About 1,000 jobs are to be cut from the Courts Service and 300 from the Department for Constitutional Affairs.
The DCA has failed to implement efficiency improvements
The DCA says "natural wastage" will account for most of its cuts and around half of those at the Courts Service, which it is also responsible for.
The Public and Commercial Services Union says the scale of the cuts means strike action cannot be ruled out.
Budget cuts of up to 8% will make the justice system "grind to a halt" in parts of England and Wales, it says.
The DCA as a whole employs some 25,000 people. Its budget in 2004-05 was £3.5bn, including £2bn spent on Legal Aid and £1bn on operating the courts.
A letter warning of the expected cuts has been sent to DCA and Courts Service staff.
In it, permanent secretary Alex Allan says: "We expect to achieve most of this through normal turnover and tight controls on recruitment, coupled with some redeployment and release of agency staff.
"But in some parts of the business we may need to invite volunteers for early departure schemes."
Such schemes were likely to be largely confined to "specialist and middle to senior management grades", he said.
Among the 1,000 job losses in the Courts Service, "perhaps more than half" could be covered by normal turnover and workforce controls, Mr Allan said.
The letter says the cuts come after the department failed to implement substantial efficiency improvements required under its current financial settlement with the Treasury.
It had been expected that these would come from extensive reductions in the amount spent on Legal Aid, which have so far failed to materialise.
Mr Allen warns that all parts of the department will consequently have to manage on a "very tight funding allocation" for the rest of the year.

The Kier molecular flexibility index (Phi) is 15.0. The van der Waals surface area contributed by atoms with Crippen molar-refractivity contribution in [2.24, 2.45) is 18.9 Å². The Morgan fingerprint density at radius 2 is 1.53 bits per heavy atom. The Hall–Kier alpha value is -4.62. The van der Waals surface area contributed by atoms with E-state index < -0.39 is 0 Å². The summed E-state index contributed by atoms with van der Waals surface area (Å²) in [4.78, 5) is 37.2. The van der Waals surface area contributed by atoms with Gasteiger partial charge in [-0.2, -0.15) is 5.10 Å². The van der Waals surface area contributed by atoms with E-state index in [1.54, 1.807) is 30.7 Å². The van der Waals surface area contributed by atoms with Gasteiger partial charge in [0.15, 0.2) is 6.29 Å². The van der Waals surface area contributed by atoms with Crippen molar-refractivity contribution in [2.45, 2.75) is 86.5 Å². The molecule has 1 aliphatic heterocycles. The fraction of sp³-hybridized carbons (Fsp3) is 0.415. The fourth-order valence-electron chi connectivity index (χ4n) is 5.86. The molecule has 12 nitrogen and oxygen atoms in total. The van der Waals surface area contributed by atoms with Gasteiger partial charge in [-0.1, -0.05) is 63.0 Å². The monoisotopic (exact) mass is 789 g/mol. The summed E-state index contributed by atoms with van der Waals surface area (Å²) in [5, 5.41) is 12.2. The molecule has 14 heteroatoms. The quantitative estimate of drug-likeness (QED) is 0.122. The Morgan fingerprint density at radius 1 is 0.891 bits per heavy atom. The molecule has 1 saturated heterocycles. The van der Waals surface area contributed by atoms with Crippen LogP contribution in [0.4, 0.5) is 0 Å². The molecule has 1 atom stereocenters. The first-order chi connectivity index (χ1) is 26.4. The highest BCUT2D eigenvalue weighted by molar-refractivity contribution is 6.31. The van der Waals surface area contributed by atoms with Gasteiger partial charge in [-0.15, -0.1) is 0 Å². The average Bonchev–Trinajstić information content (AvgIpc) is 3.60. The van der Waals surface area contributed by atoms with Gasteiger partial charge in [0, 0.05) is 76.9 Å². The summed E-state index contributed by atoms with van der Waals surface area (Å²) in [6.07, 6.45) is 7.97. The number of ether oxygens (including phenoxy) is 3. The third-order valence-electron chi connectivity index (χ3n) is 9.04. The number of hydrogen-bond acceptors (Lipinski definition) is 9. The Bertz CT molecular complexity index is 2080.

He adds: "We have to ensure we all live within our means if we are to make a credible case for the investment we need to develop and improve our service to the public in future."
'Permanent financial challenge'
In a statement, the Lord Chancellor, Lord Falconer of Thoroton, said keeping control of the department's finances was "a permanent challenge".
He said: "We need to sustain and intensify that scrutiny and improve still further our financial management.
"The department's finances need to be refocused to provide the best possible service to our customers as well as value for money for the taxpayer."
The PCS union warned the "inevitable consequences" of slashing jobs would include fewer court sittings and a growing backlog of cases.
General secretary Mark Serwotka said a ballot on industrial action "in defence of the justice system" could not be ruled out.
He added: "For a government that puts so much store into law and order, it is remarkable the DCA is making such big cuts in the justice system."
PCS official Nick McCarthy said he feared further cuts could follow the next spending review.
"If the government is serious about justice it needs to step back from making cuts on such a scale," he added.
The announcement of cuts "will only serve to create uncertainty among hard-working staff who support the justice system", Mr McCarthy said.
The PCS says jobs in the DCA's human resources and administration departments and the Court Services security and administration departments are at risk.
A PCS spokesman told BBC news the union had 14,000 members working in the DCA and the Courts Service.
In December, 33 courthouses out of 350 in England and Wales closed for a day when about 6,000 court staff held the first strike in their 800-year history.
The strike followed a pay offer the DCA said was worth an average 3.7%.